However, we can explain who were the ‘plaidons’ or ‘prud’hommes’ mentioned in the text. The conseil des prud’hommes was an early form of industrial tribunal whose members were elected from both the employers and, in theory, workers. The Ypres tribunal, set up in 1842, consisted of seven members, of which at least two had to be lace-merchants and one a male foreman or senior employee in the industry. In practice almost all the elected members represented the employers, no employee representatives could be found for the simple reason that there were no male employees or tax-paying artisans of the kind designated by the legislation. No female lace merchant (of which there were several) nor any female lacemaker (of which there were thousands) could participate either as electors or as members of the tribunal. Yet almost the entire business of the tribunal was taken up by the lace industry: in 1846, of the sixty-two cases it judged, sixty-one involved lacemakers; in 1847 out of forty-three cases, forty-one involved lacemakers. And the lacemakers of Ypres were not happy with its rulings. As the local papers observed, whatever the merits of such a system in an industrial town with clearly defined employees and employers, it was ‘clearly not fit for the lace industry’. If merchants cut lacemakers’ remuneration, claiming the work was shoddy or dirty, the lacemakers could only seek justice from the conseil des prud’hommes, where they found the same merchants sitting in judgement. In particular lacemakers complained that lace merchants were attempting to force on them the dreaded ‘livret’, or workbook which would effectively end their limited ability to negotiate wages by tying them to a single employer. In June the agitation had grown so great that the Mayor of Ypres placed public notices in the newspapers (unusually in Flemish) stating that he had written to parliament and to the ministry of Justice to make them aware of the lacemakers’ concerns. In October 1847 a tailor, Pierre Maerten, organized a petition on behalf of the lacemakers against the prud’hommes. Neither action seems to have brought a positive result: of the seven members of the tribunal elected in January 1848, five were lace merchants. This is why the song links lace merchants and prud’hommes together as enemies of lacemakers.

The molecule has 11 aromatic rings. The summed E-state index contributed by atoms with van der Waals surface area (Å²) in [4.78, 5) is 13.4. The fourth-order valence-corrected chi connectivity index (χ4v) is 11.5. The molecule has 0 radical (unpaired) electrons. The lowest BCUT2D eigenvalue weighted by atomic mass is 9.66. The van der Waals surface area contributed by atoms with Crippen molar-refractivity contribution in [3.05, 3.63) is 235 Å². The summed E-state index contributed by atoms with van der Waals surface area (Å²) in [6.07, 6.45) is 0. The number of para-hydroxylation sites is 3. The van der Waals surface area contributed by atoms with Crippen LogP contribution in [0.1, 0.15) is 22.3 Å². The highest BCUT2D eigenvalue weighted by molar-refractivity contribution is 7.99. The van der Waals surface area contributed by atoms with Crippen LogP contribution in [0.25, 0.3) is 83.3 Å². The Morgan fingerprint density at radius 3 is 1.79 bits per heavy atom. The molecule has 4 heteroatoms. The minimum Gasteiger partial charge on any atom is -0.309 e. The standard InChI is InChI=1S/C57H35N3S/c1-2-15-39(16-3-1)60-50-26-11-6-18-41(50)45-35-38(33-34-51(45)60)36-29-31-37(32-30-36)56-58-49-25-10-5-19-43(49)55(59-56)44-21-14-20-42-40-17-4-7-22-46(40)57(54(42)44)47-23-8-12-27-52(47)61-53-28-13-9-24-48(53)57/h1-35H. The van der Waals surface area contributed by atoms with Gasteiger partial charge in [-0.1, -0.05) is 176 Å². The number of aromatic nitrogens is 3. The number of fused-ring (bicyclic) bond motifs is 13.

The authorities soon got wind of this would-be rebel anthem. The state prosecutor sent a copy to the Governor of West-Flanders on 1 July. The author was identified and arrested: his name was Auguste Plancque, a former NCO in the Belgian army, but by then a day-labourer. We do not know what punishment Plancque suffered but it was probably not too serious because when he died, in 1885, he was described as a retired postman, the kind of job that was often thought suitable for military veterans. The Ypres register of births, deaths and marriages also provides an explanation for Planque’s particular interest in the lace industry: in February 1843 he had married Marie de Graeve, a lacemaker.
It seems Ypres lacemakers did not take up this song on Mooimakersdag in 1848. However, they did have a whole repertoire of other songs to mark that day, and we have included the first verse of one such song below, so that readers can get a feel for lacemakers’ celebrations. And you can hear the whole song performed by the Belgian folk group Sidus on Youtube.
Wij hebben ons kusje in ‘t kasjen gesteken,
Boutjes en spellen en g’heel de boetiek.
We’n zullen dees’ week van geen werken meer spreken:
Boeravezeeve is onze muziek!
Tralala, lafaderalier’! tralalala, lafad’rala!
We’ve thrown our pillow into the shed,
Bobbins and pins and the whole caboodle.
This week we shan’t talk about work any more:
The tambourine is our music!
 Brison D. Gooch, Belgium and the February Revolution (Amsterdam, 1963); For West Flanders in particular see Joseph De Smet, ‘De weerslag van de Franse Omwenteling van 1848 in West Vlaanderen’, Handelingen van het Genootschap voor Geschiedenis 89 (1952): 24-38.
 Le Propagateur, 15 March 1848, p. 1.
 Le Propagateur, 18 March 1848, p. 1.
 Le Propagateur, 4 August 1849, p. 1.
 Guillaume De Greef, L’ouvrière dentellière en Belgique (Brussels, 1886), p. 5.
 Otto von Reinsberg-Düringsfeld, Traditions et légendes de la Belgique, vol. I (Brussels, 1870), p. 298.
 Joseph De Smet, ‘De crisis in de westvlaamse kantnijverheid in 1848’, Biekorf 53 (1952): 174-8.
 Le Propagateur 24 February 1847, p. 1; Le Progrès, 3 February 1848, p. 1.
 Le Propagateur, 10 February 1847, p. 2.
 Le Propagateur, 10 March 1847, p. 2.
 Le Propagateur, 28 April, 1847, p. 1.
 Le Progrès, 23 December 1847, p. 2.
 Le Progrès, 6 February 1848, p. 4.
 Le Progrès, 11 January 1885, p. 2.
 Le Progrès, 26 February 1843, p. 4.
 Albert Blyau and Marcellus Tasseel, Iepersch oud liedboek. Teksten en melodieen uit de volksmond opgetekend (Brussels, 1962), pp. 237-318, here 238-9.